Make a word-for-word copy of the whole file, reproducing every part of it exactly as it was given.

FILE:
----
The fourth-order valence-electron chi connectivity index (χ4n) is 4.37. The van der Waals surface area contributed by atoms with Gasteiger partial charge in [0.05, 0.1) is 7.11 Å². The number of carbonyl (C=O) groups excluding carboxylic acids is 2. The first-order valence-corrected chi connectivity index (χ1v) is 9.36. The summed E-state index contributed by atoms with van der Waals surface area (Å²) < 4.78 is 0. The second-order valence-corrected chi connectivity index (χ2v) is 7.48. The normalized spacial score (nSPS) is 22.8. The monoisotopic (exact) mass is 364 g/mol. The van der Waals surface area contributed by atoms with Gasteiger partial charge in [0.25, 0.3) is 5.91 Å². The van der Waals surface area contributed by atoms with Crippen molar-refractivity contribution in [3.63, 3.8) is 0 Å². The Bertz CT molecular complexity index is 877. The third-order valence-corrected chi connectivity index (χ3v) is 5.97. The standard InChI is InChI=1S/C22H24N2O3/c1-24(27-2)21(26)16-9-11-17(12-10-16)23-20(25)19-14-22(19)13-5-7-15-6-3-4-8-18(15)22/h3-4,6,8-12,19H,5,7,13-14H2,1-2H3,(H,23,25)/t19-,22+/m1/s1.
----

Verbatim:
The fourth-order valence-electron chi connectivity index (χ4n) is 4.37. The van der Waals surface area contributed by atoms with Gasteiger partial charge in [0.05, 0.1) is 7.11 Å². The number of carbonyl (C=O) groups excluding carboxylic acids is 2. The first-order valence-corrected chi connectivity index (χ1v) is 9.36. The summed E-state index contributed by atoms with van der Waals surface area (Å²) < 4.78 is 0. The second-order valence-corrected chi connectivity index (χ2v) is 7.48. The normalized spacial score (nSPS) is 22.8. The monoisotopic (exact) mass is 364 g/mol. The van der Waals surface area contributed by atoms with Gasteiger partial charge in [0.25, 0.3) is 5.91 Å². The van der Waals surface area contributed by atoms with Crippen molar-refractivity contribution in [3.63, 3.8) is 0 Å². The Bertz CT molecular complexity index is 877. The third-order valence-corrected chi connectivity index (χ3v) is 5.97. The standard InChI is InChI=1S/C22H24N2O3/c1-24(27-2)21(26)16-9-11-17(12-10-16)23-20(25)19-14-22(19)13-5-7-15-6-3-4-8-18(15)22/h3-4,6,8-12,19H,5,7,13-14H2,1-2H3,(H,23,25)/t19-,22+/m1/s1.